Globally, the use of e-cigarettes among young people aged 17 and under is increasing most rapidly; in the United States, e-cigarettes have largely replaced conventional high school cigarettes. Despite their popularity, the health effects of e-cigarette use are little known.To address rising e-cig safety concerns, the U.S. National Academies of Science, Engineering, and Medicine convened an expert committee to conduct a critical, objective review of the peer-reviewed science available. The committee’s key findings were:
Exposure to nicotine and toxic substances: Depending on device characteristics and use, nicotine exposure from e-cigarette aerosol is extremely variable, but nicotine exposures can be comparable to conventional cigarette exposures. Most e-cigarettes contain and emit numerous potentially toxic substances, although the exposure to toxic substances with e-cigs is lower than with conventional cigarettes under typical conditions of use. E-cigarette use increases airborne particulate matter and nicotine concentrations in indoor environments compared to background levels, although second-hand exposure is likely lower than conventional cigarettes from e-cigarettes.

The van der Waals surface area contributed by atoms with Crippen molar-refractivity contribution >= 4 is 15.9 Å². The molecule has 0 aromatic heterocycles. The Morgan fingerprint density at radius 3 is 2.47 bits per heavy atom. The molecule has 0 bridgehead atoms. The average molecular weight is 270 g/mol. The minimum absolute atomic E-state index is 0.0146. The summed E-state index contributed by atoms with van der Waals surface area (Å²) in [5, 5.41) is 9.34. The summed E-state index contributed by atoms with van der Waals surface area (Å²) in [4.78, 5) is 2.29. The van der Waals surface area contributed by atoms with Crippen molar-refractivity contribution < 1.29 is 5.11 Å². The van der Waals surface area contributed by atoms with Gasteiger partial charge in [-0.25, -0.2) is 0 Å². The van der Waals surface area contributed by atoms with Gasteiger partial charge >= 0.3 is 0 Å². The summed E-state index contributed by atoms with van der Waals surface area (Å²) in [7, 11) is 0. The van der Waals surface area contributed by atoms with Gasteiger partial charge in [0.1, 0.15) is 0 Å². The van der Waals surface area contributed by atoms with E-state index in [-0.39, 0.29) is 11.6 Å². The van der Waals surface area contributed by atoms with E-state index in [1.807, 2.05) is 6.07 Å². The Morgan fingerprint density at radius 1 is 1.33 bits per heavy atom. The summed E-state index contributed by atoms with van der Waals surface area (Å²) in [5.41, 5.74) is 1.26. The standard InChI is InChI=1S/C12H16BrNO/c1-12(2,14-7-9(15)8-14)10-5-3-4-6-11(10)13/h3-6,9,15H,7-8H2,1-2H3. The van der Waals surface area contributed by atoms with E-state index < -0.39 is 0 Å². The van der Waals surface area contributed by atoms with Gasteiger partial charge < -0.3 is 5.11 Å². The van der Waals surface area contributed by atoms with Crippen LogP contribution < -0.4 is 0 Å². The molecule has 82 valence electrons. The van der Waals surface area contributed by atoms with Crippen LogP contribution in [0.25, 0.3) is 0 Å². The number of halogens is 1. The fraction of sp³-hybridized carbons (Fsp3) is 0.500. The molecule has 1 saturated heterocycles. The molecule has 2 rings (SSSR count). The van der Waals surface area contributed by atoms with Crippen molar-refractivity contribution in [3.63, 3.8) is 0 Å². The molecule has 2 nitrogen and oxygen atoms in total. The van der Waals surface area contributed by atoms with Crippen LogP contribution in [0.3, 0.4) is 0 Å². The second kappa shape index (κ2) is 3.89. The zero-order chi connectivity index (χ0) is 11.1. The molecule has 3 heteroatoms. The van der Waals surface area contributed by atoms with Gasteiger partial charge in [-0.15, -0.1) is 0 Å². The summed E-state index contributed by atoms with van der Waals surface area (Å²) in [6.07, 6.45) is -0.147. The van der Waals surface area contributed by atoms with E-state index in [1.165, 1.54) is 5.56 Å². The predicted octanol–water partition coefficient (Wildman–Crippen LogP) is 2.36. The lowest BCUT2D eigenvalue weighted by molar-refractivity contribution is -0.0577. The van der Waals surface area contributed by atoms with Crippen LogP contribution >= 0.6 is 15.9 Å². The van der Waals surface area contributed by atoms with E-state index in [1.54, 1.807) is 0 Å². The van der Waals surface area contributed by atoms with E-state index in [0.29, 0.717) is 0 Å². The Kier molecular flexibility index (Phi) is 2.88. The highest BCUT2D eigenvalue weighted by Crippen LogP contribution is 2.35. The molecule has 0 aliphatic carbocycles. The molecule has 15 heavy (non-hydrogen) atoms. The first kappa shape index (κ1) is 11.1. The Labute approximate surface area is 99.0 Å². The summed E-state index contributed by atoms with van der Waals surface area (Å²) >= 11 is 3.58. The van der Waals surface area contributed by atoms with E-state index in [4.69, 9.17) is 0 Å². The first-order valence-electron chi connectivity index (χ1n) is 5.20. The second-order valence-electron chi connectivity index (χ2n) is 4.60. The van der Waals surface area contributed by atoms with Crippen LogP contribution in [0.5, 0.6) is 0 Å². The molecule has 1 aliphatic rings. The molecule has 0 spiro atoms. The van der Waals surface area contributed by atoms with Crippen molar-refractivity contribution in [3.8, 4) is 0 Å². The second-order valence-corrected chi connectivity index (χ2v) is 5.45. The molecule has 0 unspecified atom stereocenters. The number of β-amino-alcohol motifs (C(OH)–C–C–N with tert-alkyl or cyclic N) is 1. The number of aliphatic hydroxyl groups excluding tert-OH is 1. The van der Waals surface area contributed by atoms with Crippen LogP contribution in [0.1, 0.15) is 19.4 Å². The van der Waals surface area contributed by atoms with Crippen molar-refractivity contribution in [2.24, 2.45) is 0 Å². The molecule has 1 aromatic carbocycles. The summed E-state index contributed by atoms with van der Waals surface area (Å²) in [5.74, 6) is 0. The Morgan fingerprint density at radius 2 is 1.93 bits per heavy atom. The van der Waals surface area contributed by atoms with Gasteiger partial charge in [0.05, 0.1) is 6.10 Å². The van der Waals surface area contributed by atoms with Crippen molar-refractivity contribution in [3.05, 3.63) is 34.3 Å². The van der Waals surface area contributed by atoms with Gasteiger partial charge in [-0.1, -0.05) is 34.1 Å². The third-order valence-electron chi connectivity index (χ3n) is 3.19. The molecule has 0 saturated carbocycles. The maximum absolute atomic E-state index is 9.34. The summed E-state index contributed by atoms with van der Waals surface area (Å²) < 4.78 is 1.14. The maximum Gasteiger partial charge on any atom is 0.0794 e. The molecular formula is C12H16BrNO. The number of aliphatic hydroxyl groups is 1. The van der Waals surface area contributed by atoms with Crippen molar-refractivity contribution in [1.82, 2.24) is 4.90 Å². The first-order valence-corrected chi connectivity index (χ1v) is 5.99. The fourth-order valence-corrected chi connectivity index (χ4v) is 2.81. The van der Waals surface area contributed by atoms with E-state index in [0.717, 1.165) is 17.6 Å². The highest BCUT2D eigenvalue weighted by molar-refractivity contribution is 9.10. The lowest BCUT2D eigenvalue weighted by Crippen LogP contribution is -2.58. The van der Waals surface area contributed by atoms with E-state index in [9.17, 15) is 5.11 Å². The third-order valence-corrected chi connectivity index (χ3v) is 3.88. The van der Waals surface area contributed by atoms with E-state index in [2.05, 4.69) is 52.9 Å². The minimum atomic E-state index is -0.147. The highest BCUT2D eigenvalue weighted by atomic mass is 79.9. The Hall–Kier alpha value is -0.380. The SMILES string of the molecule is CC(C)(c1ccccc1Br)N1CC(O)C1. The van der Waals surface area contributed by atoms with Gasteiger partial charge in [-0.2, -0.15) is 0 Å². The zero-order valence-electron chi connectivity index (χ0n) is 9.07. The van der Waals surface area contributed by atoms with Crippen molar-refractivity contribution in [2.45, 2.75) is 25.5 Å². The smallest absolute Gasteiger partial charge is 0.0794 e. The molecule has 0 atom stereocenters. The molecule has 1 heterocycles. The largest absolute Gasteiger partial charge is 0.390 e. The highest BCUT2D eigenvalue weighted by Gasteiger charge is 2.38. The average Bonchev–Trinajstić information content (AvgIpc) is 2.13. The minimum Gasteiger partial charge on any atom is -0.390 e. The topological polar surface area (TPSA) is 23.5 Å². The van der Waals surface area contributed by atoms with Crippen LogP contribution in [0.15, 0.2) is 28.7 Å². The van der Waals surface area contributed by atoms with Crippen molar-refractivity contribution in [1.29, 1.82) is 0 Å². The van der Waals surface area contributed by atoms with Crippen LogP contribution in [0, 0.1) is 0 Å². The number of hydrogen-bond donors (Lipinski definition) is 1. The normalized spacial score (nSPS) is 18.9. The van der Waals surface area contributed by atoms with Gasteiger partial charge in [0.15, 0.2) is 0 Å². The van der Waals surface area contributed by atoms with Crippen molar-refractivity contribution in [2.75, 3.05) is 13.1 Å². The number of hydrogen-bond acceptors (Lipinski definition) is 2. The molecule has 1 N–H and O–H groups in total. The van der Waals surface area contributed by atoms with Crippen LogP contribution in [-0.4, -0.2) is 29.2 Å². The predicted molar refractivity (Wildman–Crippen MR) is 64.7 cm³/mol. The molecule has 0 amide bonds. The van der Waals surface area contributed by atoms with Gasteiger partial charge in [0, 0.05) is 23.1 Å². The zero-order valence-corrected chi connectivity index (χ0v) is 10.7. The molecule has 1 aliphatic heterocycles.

Dependence and abuse liability: E-cig use results in symptoms of dependence, although the risk and severity of dependence for e-cigarettes is probably lower than for conventional cigarettes, depending on the types of e-liquids and devices used. Use of e-cigarettes by youth and young adults’ increases their likelihood of using conventional cigarettes.
Harm reduction: Completely replacing conventional cigarettes with e-cigarettes reduces the exposure of users to many toxicants and carcinogens in conventional cigarettes and reduces short-term adverse health outcomes in multiple organ systems.
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